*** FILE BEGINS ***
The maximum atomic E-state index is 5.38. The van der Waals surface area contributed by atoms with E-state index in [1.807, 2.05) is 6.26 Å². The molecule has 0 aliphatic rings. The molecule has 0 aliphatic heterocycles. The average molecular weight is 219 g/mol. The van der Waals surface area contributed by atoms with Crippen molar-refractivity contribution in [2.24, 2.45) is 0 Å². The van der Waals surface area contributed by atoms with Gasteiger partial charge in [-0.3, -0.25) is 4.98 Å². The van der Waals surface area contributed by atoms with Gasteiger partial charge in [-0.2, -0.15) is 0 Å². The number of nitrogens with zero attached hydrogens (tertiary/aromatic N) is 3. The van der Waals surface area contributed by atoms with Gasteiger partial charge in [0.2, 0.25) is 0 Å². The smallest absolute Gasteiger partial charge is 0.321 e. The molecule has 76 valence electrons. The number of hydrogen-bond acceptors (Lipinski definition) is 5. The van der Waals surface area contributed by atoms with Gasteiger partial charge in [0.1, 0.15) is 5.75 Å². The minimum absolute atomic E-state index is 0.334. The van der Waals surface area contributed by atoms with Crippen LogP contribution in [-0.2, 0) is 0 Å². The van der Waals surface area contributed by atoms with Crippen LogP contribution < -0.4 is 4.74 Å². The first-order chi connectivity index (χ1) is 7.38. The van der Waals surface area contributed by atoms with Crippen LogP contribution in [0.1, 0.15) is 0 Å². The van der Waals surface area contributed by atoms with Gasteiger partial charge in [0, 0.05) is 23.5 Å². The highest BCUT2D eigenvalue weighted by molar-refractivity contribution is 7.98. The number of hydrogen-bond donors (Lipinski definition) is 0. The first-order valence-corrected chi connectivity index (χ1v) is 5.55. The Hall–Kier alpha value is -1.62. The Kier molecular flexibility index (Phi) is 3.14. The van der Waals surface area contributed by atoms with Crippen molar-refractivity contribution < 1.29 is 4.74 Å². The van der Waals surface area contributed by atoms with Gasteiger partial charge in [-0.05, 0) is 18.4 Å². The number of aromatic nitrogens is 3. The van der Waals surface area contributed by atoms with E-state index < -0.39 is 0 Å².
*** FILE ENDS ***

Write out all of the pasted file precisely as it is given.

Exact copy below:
The maximum atomic E-state index is 5.38. The van der Waals surface area contributed by atoms with E-state index in [1.807, 2.05) is 6.26 Å². The molecule has 0 aliphatic rings. The molecule has 0 aliphatic heterocycles. The average molecular weight is 219 g/mol. The van der Waals surface area contributed by atoms with Crippen molar-refractivity contribution in [2.24, 2.45) is 0 Å². The van der Waals surface area contributed by atoms with Gasteiger partial charge in [-0.3, -0.25) is 4.98 Å². The van der Waals surface area contributed by atoms with Gasteiger partial charge in [-0.2, -0.15) is 0 Å². The number of nitrogens with zero attached hydrogens (tertiary/aromatic N) is 3. The van der Waals surface area contributed by atoms with Gasteiger partial charge in [0.2, 0.25) is 0 Å². The smallest absolute Gasteiger partial charge is 0.321 e. The molecule has 76 valence electrons. The number of hydrogen-bond acceptors (Lipinski definition) is 5. The van der Waals surface area contributed by atoms with Gasteiger partial charge in [0.1, 0.15) is 5.75 Å². The minimum absolute atomic E-state index is 0.334. The van der Waals surface area contributed by atoms with Crippen LogP contribution in [-0.2, 0) is 0 Å². The van der Waals surface area contributed by atoms with Crippen LogP contribution < -0.4 is 4.74 Å². The first-order chi connectivity index (χ1) is 7.38. The van der Waals surface area contributed by atoms with Crippen LogP contribution in [0.1, 0.15) is 0 Å². The van der Waals surface area contributed by atoms with Gasteiger partial charge in [0, 0.05) is 23.5 Å². The highest BCUT2D eigenvalue weighted by molar-refractivity contribution is 7.98. The number of hydrogen-bond donors (Lipinski definition) is 0. The first-order valence-corrected chi connectivity index (χ1v) is 5.55. The Hall–Kier alpha value is -1.62. The Kier molecular flexibility index (Phi) is 3.14. The van der Waals surface area contributed by atoms with Crippen molar-refractivity contribution < 1.29 is 4.74 Å². The van der Waals surface area contributed by atoms with Gasteiger partial charge in [-0.05, 0) is 18.4 Å². The number of aromatic nitrogens is 3. The van der Waals surface area contributed by atoms with E-state index < -0.39 is 0 Å².